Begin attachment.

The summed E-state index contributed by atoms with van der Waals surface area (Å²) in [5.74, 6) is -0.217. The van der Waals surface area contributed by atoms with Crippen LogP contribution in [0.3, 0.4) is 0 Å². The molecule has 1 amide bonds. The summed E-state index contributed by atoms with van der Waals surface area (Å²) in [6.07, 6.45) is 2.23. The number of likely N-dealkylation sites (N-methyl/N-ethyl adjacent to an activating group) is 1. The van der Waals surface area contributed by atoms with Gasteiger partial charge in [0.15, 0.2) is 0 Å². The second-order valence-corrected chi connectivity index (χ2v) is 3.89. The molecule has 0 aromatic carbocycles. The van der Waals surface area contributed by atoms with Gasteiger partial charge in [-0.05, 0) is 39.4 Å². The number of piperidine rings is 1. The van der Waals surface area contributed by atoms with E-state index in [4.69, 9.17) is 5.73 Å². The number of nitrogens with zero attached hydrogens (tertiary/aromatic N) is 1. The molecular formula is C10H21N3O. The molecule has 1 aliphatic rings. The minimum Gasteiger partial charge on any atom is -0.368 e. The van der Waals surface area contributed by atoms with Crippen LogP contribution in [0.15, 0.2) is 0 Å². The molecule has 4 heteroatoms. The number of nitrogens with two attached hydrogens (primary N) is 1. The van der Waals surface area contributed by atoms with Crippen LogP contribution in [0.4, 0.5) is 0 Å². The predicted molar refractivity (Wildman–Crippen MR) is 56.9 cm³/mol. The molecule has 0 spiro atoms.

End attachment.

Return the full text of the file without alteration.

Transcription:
The summed E-state index contributed by atoms with van der Waals surface area (Å²) in [5.74, 6) is -0.217. The van der Waals surface area contributed by atoms with Crippen LogP contribution in [0.3, 0.4) is 0 Å². The molecule has 1 amide bonds. The summed E-state index contributed by atoms with van der Waals surface area (Å²) in [6.07, 6.45) is 2.23. The number of likely N-dealkylation sites (N-methyl/N-ethyl adjacent to an activating group) is 1. The van der Waals surface area contributed by atoms with Gasteiger partial charge in [0.15, 0.2) is 0 Å². The second-order valence-corrected chi connectivity index (χ2v) is 3.89. The molecule has 0 aromatic carbocycles. The van der Waals surface area contributed by atoms with Gasteiger partial charge in [-0.05, 0) is 39.4 Å². The number of piperidine rings is 1. The van der Waals surface area contributed by atoms with E-state index in [4.69, 9.17) is 5.73 Å². The number of nitrogens with zero attached hydrogens (tertiary/aromatic N) is 1. The molecular formula is C10H21N3O. The molecule has 1 aliphatic rings. The minimum Gasteiger partial charge on any atom is -0.368 e. The van der Waals surface area contributed by atoms with Crippen LogP contribution in [0.15, 0.2) is 0 Å². The molecule has 4 heteroatoms. The number of nitrogens with two attached hydrogens (primary N) is 1. The van der Waals surface area contributed by atoms with Crippen LogP contribution in [0.4, 0.5) is 0 Å². The predicted molar refractivity (Wildman–Crippen MR) is 56.9 cm³/mol. The molecule has 0 spiro atoms.